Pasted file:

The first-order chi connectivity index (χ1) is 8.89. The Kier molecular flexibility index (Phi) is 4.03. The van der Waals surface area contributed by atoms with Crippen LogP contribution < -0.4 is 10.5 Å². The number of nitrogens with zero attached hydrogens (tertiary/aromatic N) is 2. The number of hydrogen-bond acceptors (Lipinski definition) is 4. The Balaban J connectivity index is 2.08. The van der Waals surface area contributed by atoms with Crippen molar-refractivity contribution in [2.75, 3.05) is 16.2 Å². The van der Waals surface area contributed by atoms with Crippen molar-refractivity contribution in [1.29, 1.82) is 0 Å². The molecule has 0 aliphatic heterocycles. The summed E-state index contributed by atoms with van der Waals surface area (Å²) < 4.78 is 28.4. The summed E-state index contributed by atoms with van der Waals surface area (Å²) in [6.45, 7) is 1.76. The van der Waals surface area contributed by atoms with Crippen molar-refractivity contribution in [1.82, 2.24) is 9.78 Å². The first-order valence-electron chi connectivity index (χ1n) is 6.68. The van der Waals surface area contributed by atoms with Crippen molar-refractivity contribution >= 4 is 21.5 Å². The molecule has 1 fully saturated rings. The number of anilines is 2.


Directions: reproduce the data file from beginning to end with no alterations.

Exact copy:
The first-order chi connectivity index (χ1) is 8.89. The Kier molecular flexibility index (Phi) is 4.03. The van der Waals surface area contributed by atoms with Crippen LogP contribution < -0.4 is 10.5 Å². The number of nitrogens with zero attached hydrogens (tertiary/aromatic N) is 2. The number of hydrogen-bond acceptors (Lipinski definition) is 4. The Balaban J connectivity index is 2.08. The van der Waals surface area contributed by atoms with Crippen molar-refractivity contribution in [2.75, 3.05) is 16.2 Å². The van der Waals surface area contributed by atoms with Crippen molar-refractivity contribution in [1.29, 1.82) is 0 Å². The molecule has 0 aliphatic heterocycles. The summed E-state index contributed by atoms with van der Waals surface area (Å²) < 4.78 is 28.4. The summed E-state index contributed by atoms with van der Waals surface area (Å²) in [6.45, 7) is 1.76. The van der Waals surface area contributed by atoms with Crippen molar-refractivity contribution in [1.82, 2.24) is 9.78 Å². The first-order valence-electron chi connectivity index (χ1n) is 6.68. The van der Waals surface area contributed by atoms with Crippen molar-refractivity contribution >= 4 is 21.5 Å². The molecule has 1 fully saturated rings. The number of anilines is 2.